- Critical strengths: List whatever your previous supervisors have told you that your key strengths are. For example, they may have written in previous performance appraisals words like analysis, synthesis, working with people, finishing the job, etc. Make this list as comprehensive as possible. And don’t be afraid to drill down into the weeds. For example, if you’re really good at Microsoft Excel, definitely list it. List ALL your skills. Aggregate the list into several (3-5) key areas, categories or clusters. Wade through the data you’ve created and place your key skills into critical strength skills areas like communication, analytical skills, strategic, sales, engineering, etc.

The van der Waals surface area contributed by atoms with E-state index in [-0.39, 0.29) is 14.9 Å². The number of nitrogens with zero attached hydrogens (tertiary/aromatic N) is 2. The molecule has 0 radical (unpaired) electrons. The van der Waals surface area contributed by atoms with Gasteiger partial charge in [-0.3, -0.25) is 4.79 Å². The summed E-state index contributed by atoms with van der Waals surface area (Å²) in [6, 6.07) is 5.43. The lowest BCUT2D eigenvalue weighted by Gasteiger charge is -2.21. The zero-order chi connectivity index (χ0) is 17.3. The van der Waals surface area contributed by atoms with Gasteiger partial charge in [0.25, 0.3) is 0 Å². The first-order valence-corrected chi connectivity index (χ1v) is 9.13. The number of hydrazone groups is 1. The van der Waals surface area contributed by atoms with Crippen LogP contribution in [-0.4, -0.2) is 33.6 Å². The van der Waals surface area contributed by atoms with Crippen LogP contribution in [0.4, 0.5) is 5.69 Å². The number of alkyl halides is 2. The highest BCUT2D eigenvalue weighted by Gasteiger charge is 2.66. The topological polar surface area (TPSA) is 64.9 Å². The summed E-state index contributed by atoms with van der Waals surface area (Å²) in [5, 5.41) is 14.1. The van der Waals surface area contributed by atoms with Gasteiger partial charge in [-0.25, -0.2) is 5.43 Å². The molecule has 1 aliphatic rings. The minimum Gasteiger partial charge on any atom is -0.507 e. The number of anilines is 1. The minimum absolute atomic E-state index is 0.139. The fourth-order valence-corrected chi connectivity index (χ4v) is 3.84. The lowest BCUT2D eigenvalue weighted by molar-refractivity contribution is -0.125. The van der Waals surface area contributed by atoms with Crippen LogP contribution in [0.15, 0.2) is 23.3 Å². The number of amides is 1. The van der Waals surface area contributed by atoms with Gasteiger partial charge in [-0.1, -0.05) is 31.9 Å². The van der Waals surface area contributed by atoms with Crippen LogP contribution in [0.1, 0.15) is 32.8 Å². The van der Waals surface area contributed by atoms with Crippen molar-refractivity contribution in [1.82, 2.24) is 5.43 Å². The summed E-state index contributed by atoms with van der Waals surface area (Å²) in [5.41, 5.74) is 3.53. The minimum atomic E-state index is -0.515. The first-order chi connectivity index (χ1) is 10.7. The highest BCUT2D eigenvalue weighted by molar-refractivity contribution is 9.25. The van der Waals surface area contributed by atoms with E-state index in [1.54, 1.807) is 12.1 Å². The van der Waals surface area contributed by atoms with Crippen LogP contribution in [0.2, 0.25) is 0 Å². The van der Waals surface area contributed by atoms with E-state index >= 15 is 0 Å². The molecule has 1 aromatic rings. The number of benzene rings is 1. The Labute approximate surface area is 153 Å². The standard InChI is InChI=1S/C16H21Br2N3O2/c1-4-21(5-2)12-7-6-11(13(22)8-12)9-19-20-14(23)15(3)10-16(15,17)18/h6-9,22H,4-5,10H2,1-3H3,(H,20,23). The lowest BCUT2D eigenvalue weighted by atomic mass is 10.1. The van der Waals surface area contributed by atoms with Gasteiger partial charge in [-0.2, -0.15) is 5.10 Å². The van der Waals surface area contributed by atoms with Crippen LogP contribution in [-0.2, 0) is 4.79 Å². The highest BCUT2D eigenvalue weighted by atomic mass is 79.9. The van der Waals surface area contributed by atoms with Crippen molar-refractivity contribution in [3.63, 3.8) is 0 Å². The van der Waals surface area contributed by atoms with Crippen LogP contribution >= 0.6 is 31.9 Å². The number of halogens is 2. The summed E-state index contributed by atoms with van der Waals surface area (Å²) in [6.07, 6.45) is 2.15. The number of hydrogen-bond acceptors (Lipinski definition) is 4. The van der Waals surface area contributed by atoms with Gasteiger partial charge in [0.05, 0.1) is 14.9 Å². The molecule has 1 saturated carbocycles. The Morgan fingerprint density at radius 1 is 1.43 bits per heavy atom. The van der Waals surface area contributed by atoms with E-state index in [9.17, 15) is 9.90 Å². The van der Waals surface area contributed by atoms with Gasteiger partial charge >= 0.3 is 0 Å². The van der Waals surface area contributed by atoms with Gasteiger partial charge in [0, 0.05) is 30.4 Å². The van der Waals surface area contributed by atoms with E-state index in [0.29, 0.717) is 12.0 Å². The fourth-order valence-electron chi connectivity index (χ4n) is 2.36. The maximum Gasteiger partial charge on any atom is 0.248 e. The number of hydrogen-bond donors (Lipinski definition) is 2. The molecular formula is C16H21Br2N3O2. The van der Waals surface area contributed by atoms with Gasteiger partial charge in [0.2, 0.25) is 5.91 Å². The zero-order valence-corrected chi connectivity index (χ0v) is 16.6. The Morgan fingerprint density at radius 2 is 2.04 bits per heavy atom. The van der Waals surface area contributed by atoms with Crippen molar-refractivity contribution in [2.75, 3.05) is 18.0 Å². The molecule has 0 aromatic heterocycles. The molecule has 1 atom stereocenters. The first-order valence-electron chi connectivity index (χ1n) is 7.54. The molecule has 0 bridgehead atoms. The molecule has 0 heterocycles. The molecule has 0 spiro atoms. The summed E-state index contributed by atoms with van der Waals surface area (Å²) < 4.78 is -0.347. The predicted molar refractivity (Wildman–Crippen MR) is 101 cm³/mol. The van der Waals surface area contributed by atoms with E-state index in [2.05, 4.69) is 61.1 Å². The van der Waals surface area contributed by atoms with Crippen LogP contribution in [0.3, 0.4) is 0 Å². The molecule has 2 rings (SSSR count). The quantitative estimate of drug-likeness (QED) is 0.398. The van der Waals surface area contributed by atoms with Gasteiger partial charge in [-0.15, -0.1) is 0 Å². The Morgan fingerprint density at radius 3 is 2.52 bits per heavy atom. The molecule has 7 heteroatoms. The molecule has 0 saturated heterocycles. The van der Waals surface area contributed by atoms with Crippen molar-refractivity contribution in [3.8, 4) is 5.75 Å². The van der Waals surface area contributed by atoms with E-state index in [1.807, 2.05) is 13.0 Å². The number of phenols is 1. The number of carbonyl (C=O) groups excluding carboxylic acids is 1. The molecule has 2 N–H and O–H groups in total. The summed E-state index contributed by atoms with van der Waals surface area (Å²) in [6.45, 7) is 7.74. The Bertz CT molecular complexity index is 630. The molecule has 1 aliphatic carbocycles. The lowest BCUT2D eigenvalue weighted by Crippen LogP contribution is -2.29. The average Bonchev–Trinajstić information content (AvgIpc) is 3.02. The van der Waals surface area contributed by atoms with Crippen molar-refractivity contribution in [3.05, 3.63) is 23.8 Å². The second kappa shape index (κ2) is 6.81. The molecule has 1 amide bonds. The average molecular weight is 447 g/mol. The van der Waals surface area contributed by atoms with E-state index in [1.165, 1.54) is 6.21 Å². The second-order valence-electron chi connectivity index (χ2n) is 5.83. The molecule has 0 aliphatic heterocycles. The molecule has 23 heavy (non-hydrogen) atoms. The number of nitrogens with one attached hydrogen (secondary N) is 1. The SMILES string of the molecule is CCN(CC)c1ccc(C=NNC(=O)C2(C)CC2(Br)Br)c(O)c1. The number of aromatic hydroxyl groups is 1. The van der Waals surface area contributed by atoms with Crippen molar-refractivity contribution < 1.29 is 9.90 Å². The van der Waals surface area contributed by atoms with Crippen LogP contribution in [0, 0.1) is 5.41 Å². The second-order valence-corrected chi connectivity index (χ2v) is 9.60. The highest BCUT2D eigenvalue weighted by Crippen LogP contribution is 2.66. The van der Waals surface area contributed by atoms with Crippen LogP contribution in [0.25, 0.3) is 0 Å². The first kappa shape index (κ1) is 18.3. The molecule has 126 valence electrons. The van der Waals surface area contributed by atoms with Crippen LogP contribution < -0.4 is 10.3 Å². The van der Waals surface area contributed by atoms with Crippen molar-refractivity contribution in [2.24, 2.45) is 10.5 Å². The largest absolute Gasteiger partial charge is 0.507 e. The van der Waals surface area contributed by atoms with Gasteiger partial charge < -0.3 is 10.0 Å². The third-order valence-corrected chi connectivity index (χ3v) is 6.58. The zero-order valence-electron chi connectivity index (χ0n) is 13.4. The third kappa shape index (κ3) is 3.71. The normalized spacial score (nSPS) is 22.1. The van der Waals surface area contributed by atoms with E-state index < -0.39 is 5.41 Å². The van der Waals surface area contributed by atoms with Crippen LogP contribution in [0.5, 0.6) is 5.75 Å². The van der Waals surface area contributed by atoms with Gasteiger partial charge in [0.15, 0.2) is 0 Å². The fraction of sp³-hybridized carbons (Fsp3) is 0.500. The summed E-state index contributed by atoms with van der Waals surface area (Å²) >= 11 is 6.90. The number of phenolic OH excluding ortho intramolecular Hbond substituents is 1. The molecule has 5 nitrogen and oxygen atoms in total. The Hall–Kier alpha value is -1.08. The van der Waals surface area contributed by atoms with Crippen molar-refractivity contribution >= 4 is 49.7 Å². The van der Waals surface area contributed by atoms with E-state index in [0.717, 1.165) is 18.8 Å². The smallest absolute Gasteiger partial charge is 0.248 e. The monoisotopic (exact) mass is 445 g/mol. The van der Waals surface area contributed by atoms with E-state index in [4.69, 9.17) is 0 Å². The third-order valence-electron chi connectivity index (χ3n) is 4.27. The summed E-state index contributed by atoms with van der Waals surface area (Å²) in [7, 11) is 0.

- Passion: After you have the list, decide on which skills you’re really passionate about—the kinds of skills that would get you up in the morning with a smile saying, “I can’t wait to get up and go to work on…..” Then, go through your critical strength areas and check those passionate areas. For example, you may have been told that you’re very good at analyzing mounds of data, but you really don’t enjoy the task. Don’t check that one. Only check things you love to do—tasks you’re passionate about performing. Passion, whether for a person or a profession, provides the drive to sustain that interest. Without passion, sustainability is short lived.
- Getting Paid: We will discuss this one on the next post. Stay tuned.
Sunday, August 16, 2009
Layoff: First, Inventory Your Skills
Inventory your skills by looking at three areas: